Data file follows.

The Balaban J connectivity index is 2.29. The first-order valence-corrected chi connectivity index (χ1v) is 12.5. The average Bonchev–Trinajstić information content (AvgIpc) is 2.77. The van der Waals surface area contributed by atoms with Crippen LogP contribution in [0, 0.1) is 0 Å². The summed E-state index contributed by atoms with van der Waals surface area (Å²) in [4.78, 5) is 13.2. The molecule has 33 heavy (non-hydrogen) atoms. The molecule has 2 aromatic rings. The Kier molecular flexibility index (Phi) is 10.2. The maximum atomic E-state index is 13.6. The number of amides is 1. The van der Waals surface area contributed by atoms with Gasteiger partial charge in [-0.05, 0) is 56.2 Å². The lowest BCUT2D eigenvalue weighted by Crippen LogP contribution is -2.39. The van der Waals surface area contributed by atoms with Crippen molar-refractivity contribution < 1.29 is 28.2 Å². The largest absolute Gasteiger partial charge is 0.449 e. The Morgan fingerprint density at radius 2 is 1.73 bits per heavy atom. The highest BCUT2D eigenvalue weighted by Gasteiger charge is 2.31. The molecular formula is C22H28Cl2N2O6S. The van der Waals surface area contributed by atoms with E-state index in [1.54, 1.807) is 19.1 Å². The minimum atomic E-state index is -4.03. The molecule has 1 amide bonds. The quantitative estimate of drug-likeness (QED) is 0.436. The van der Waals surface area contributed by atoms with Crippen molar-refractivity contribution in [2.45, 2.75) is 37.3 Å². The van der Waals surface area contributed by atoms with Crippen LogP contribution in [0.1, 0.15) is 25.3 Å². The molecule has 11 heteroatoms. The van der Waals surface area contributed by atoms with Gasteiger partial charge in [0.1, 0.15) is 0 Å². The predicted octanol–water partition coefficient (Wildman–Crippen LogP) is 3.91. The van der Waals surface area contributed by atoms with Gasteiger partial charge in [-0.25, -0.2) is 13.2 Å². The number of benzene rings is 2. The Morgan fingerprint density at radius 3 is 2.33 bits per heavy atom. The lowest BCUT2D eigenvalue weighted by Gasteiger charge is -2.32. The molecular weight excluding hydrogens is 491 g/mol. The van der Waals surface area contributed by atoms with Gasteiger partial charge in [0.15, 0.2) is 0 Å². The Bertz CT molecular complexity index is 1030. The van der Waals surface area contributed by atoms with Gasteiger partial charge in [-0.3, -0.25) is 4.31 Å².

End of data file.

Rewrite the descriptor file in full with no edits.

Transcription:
The Balaban J connectivity index is 2.29. The first-order valence-corrected chi connectivity index (χ1v) is 12.5. The average Bonchev–Trinajstić information content (AvgIpc) is 2.77. The van der Waals surface area contributed by atoms with Crippen LogP contribution in [0, 0.1) is 0 Å². The summed E-state index contributed by atoms with van der Waals surface area (Å²) in [4.78, 5) is 13.2. The molecule has 33 heavy (non-hydrogen) atoms. The molecule has 2 aromatic rings. The Kier molecular flexibility index (Phi) is 10.2. The maximum atomic E-state index is 13.6. The number of amides is 1. The van der Waals surface area contributed by atoms with Gasteiger partial charge in [-0.05, 0) is 56.2 Å². The lowest BCUT2D eigenvalue weighted by Crippen LogP contribution is -2.39. The van der Waals surface area contributed by atoms with Crippen molar-refractivity contribution < 1.29 is 28.2 Å². The largest absolute Gasteiger partial charge is 0.449 e. The Morgan fingerprint density at radius 2 is 1.73 bits per heavy atom. The highest BCUT2D eigenvalue weighted by Gasteiger charge is 2.31. The molecular formula is C22H28Cl2N2O6S. The van der Waals surface area contributed by atoms with E-state index in [1.54, 1.807) is 19.1 Å². The minimum atomic E-state index is -4.03. The molecule has 1 amide bonds. The quantitative estimate of drug-likeness (QED) is 0.436. The van der Waals surface area contributed by atoms with Crippen molar-refractivity contribution in [2.45, 2.75) is 37.3 Å². The van der Waals surface area contributed by atoms with Crippen LogP contribution in [0.1, 0.15) is 25.3 Å². The molecule has 11 heteroatoms. The van der Waals surface area contributed by atoms with Gasteiger partial charge in [0.1, 0.15) is 0 Å². The predicted octanol–water partition coefficient (Wildman–Crippen LogP) is 3.91. The van der Waals surface area contributed by atoms with Gasteiger partial charge in [-0.25, -0.2) is 13.2 Å². The number of benzene rings is 2. The Morgan fingerprint density at radius 3 is 2.33 bits per heavy atom. The lowest BCUT2D eigenvalue weighted by Gasteiger charge is -2.32. The molecular weight excluding hydrogens is 491 g/mol. The van der Waals surface area contributed by atoms with Gasteiger partial charge in [0.15, 0.2) is 0 Å². The Bertz CT molecular complexity index is 1030. The van der Waals surface area contributed by atoms with Gasteiger partial charge in [-0.3, -0.25) is 4.31 Å².